The blaze broke out at one of Total's oil refineries near the port city of Le Havre, northwestern France, at 4am said officials at the prefecture of the Seine-Maritime region.
By dawn, smoke was pouring out across the region reaching as far as 10 kilometres (six miles) away. About 50 firefighters worked to bring the blaze under control.
A smell of hot tar hung over the zone, an AFP photographer noted, and although tests for air pollution near the plant were negative, for a few hours the prefecture advised residents to stay indoors.
In a statement they said a pump fault appeared to have caused the fire.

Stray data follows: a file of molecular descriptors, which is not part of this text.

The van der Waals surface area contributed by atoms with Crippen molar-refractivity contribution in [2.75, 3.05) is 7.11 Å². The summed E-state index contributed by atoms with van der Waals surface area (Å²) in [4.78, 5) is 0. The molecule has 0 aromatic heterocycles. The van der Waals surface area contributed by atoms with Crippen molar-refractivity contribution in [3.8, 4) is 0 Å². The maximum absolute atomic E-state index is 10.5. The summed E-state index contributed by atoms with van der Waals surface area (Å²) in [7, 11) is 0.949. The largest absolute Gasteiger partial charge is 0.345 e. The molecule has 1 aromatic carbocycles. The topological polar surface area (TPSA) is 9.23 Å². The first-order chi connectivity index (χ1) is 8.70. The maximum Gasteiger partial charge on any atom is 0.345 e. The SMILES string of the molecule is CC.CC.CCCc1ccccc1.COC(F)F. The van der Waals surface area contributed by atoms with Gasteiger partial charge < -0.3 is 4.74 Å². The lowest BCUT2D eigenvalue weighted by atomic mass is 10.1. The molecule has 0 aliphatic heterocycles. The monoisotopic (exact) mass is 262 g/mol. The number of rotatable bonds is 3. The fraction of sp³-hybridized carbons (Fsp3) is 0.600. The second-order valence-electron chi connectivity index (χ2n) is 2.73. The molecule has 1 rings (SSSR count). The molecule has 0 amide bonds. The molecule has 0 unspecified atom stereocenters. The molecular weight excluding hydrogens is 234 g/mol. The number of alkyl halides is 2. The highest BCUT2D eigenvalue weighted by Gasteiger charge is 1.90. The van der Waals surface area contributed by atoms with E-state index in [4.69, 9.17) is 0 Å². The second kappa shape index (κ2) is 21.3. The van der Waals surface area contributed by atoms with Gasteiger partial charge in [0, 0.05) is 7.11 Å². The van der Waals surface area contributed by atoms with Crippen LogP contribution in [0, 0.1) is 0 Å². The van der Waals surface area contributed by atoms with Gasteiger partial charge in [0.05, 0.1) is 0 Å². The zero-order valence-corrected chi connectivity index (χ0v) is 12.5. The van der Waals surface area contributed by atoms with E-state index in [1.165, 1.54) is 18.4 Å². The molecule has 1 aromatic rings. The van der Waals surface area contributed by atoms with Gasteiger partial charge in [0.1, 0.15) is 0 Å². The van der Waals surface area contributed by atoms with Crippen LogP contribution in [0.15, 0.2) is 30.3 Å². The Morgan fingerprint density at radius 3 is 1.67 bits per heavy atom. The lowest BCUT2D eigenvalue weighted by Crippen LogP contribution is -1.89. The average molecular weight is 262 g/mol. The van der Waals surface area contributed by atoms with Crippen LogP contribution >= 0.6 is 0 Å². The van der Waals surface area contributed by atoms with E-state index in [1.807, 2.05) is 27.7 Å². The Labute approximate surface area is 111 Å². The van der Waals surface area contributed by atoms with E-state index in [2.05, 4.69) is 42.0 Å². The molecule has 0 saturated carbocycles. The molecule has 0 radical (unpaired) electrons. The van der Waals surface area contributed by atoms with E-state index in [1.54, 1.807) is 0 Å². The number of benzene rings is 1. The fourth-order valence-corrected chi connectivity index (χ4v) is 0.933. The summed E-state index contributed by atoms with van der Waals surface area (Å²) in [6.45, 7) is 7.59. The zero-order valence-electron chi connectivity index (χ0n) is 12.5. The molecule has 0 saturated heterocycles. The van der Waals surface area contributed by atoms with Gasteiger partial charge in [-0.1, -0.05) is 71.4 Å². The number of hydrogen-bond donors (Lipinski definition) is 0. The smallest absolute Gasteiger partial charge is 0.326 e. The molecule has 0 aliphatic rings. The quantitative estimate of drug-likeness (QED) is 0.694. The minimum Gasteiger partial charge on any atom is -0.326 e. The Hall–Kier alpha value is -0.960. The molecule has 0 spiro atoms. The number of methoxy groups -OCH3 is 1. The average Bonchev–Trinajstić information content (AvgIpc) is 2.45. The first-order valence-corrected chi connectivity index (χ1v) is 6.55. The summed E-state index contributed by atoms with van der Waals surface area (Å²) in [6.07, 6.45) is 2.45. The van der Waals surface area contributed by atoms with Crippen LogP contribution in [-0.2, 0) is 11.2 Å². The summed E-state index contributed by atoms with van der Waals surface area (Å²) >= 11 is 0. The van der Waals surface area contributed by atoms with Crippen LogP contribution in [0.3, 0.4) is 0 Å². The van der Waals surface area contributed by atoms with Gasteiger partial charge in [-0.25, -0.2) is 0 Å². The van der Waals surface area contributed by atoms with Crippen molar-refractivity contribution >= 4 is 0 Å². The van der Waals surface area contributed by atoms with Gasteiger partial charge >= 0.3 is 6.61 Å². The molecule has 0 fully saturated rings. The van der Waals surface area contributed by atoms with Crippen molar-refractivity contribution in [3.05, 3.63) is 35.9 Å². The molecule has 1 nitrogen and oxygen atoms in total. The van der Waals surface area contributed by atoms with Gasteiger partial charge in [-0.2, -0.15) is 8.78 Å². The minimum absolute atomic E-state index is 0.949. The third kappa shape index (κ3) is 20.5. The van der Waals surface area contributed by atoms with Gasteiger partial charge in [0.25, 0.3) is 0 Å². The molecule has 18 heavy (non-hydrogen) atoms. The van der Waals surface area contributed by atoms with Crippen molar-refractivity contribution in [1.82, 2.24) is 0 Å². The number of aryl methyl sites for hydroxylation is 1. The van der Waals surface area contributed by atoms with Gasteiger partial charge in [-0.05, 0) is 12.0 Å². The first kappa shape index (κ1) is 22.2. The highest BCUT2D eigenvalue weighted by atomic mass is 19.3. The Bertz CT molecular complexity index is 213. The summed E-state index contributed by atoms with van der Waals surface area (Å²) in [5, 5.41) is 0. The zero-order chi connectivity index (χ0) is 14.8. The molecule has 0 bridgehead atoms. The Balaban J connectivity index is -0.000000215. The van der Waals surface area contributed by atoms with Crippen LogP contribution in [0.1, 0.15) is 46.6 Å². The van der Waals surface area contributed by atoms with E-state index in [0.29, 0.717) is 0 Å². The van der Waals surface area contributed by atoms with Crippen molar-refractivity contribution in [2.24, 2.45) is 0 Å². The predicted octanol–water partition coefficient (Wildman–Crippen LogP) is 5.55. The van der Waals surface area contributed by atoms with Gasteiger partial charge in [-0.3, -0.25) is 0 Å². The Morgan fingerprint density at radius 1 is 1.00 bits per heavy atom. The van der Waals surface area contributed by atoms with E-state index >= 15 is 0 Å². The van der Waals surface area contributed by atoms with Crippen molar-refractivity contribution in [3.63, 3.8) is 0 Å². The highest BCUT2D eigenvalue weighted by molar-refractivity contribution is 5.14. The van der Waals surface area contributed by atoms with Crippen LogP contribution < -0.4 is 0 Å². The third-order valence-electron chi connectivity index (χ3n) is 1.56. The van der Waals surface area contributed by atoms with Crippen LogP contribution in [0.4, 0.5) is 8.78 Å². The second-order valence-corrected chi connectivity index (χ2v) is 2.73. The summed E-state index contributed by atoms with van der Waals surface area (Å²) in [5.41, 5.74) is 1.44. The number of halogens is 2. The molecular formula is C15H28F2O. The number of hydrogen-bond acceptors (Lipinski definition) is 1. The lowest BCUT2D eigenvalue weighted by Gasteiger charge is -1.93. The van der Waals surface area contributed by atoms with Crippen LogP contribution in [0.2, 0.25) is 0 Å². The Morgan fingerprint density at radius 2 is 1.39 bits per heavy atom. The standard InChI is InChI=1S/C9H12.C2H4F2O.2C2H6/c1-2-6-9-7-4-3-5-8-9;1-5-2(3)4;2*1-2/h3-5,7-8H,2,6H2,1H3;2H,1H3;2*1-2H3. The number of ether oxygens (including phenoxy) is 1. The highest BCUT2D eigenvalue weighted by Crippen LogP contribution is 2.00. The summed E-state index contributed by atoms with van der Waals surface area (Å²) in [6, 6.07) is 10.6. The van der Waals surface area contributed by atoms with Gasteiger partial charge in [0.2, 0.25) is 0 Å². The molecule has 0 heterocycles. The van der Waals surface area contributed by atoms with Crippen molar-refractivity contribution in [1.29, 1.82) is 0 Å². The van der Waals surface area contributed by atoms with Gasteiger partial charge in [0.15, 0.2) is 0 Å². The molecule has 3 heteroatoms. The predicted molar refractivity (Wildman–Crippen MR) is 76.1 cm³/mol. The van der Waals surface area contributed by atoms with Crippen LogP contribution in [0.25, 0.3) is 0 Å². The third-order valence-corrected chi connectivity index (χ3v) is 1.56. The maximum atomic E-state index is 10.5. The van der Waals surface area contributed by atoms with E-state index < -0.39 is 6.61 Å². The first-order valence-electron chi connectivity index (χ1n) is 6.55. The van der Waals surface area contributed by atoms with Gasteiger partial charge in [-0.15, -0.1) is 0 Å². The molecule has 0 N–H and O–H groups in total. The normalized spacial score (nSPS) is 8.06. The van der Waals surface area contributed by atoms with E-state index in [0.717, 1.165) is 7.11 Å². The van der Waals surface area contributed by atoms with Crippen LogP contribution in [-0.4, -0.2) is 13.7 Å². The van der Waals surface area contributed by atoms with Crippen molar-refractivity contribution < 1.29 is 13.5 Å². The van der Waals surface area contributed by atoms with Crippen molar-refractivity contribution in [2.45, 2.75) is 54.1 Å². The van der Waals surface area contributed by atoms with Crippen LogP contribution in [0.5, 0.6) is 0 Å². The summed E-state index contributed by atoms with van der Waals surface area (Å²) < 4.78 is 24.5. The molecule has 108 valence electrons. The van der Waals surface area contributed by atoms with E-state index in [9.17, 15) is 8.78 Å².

Total confirmed in its statement that the fire appeared to have been caused at a feed pump.
Nobody had been injured and all those at the site, which employs around 1,500 people, had been accounted for, it added.
But the incident comes only a day after safety officials approved the partial reopening of a factory in the northwest city of Rouen — which suffered a fire last September — over the objections of some local officials.
The blaze at the plant in Rouen on September 26 sent billowing clouds of soot as far as 22 kilometres away, prompting evacuations and school closures over potential health risks.
Both the factory at Rouen and the refinery near Le Havre are classified high-risk on the Seveso scale measuring industrial risk.
Tests for air pollution near the plant were negative but the prefecture advised residents to stay indoors.
Total said in a statement that no one was injured and that all those at the site, which employs around 1,500 people, have been accounted for.